Saturday, 15 July 2006

Effect of Root Exudates on Potassium Dynamics in Wheat and Sugar Beet Rhizosphere.

Kambiz Bazargan, Soil and Water Research Institute, P. O. Box: 14155-6185, Tehran, Iran, Norbert Claassen, Institut fur Agrikulturchemie, Carl-Sprengel-Weg 1, Gottingen, D 37075, Germany, and MJ Malakouti, Tarbiat Modares Univ, Soil and Water Research Institute, PO Box 14115-6185, Tehran, Iran.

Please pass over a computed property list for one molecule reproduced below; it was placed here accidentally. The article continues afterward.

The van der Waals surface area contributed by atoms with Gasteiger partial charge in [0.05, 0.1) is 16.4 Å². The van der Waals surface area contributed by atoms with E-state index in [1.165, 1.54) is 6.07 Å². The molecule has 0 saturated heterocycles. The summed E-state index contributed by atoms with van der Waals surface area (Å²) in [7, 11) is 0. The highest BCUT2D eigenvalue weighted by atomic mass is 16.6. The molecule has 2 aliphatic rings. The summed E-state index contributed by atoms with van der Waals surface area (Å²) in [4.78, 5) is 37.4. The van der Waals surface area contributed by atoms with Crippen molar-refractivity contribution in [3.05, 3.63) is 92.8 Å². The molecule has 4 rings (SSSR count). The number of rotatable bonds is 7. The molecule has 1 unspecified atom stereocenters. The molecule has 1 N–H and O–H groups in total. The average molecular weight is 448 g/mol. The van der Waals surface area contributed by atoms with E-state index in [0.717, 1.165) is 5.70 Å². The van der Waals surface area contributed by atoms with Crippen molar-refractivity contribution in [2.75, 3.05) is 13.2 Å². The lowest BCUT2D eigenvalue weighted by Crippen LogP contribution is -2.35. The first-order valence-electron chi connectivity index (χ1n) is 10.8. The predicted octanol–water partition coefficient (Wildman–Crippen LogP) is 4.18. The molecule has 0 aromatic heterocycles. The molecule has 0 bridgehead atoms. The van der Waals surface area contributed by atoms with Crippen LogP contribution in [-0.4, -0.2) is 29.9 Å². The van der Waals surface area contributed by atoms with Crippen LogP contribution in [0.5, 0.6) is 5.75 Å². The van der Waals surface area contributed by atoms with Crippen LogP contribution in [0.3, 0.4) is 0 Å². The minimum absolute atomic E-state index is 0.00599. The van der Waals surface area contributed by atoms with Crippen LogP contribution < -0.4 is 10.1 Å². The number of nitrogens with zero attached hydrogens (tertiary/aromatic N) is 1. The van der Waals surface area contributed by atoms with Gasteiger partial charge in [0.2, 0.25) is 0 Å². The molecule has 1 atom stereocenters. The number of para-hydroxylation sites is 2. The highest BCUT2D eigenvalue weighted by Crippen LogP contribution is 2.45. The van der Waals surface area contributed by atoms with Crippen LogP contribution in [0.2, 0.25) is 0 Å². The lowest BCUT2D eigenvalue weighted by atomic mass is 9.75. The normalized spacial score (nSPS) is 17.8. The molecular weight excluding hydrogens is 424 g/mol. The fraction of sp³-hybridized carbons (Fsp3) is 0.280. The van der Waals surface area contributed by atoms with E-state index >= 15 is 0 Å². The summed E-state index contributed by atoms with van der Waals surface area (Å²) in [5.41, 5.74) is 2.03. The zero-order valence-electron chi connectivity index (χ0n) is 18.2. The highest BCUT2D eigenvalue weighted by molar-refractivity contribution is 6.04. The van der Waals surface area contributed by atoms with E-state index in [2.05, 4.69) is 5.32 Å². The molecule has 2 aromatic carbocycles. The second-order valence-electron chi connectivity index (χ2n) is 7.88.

Plant species and some cultivars of the same species differ in their ability to grow in low potassium soils. There is a big difference between wheat and sugar beet in potassium needs and uptake efficiency. Mathematical simulation model has been developed to estimate and evaluate nutrient uptake in different soil and plant conditions. Although the model contains different soil and plant parameters, it can not explain some of the differences in potassium uptake efficiency between wheat and sugar beet. The model estimates that the depletion distance near roots of different plants will be the same (the depletion distance is independent from the plant). If the depletion distance (volume) is the same, sugar beet has to have a special ability to release more potassium from the same soil volume than wheat. In this study we were looking for the difference between sugar beet and wheat root exudates under different soil available potassium levels and the effect of these exudates on soil potassium availability. The experiment was established in sand culture and treated with 3 different potassium concentrations in nutrient solution for wheat and sugar beet in 9 replications, under controlled conditions. Root exudates were collected from 54 pots after one and two months of growth by percolating the pots with distilled water for two hours followed by freezing and freeze-drying the collected solution samples. The analysis data showed that the amounts of exudates were different for wheat and sugar beets and that the levels of potassium treatments affected the rates of exudation per cm of the root length. Furthermore, potassium deficiency caused significant increases in the rates of root exudates per cm of root length in wheat and sugar beet. A qualitative analysis of organic acids in the root exudates indicated that potassium levels did not significantly affect the production of such acids by wheat roots, but that sugar beet produced significantly more malonic acid under potassium deficiency. The root exudates collected at three different potassium levels were added at the rates of 0.5, 1, and 2 mg per g of a soil with low available potassium which were then incubated for 6 hours at 22oC at a moisture content equal to the field capacity in a separate experiment to determine the effect of these exudates on soil potassium release into the soil solution. Since different exudates contained different amounts of potassium, the differences were made up by adding potassium chloride solutions to the soil samples along with the exudates. Finally, the analytical data revealed that all the exudates produced by the roots of wheat and sugar beets grown with different potassium treatments released more potassium into the solution than did distilled water alone. It showed that wheat and sugar beet root exudates have a meaningful effect on soil potassium release in soil solution. There was no any meaningful difference between wheat and sugar beet root exudates in this effect, but released potassium into soil solution increased meaningfully by increasing root exudates to soil ratio.

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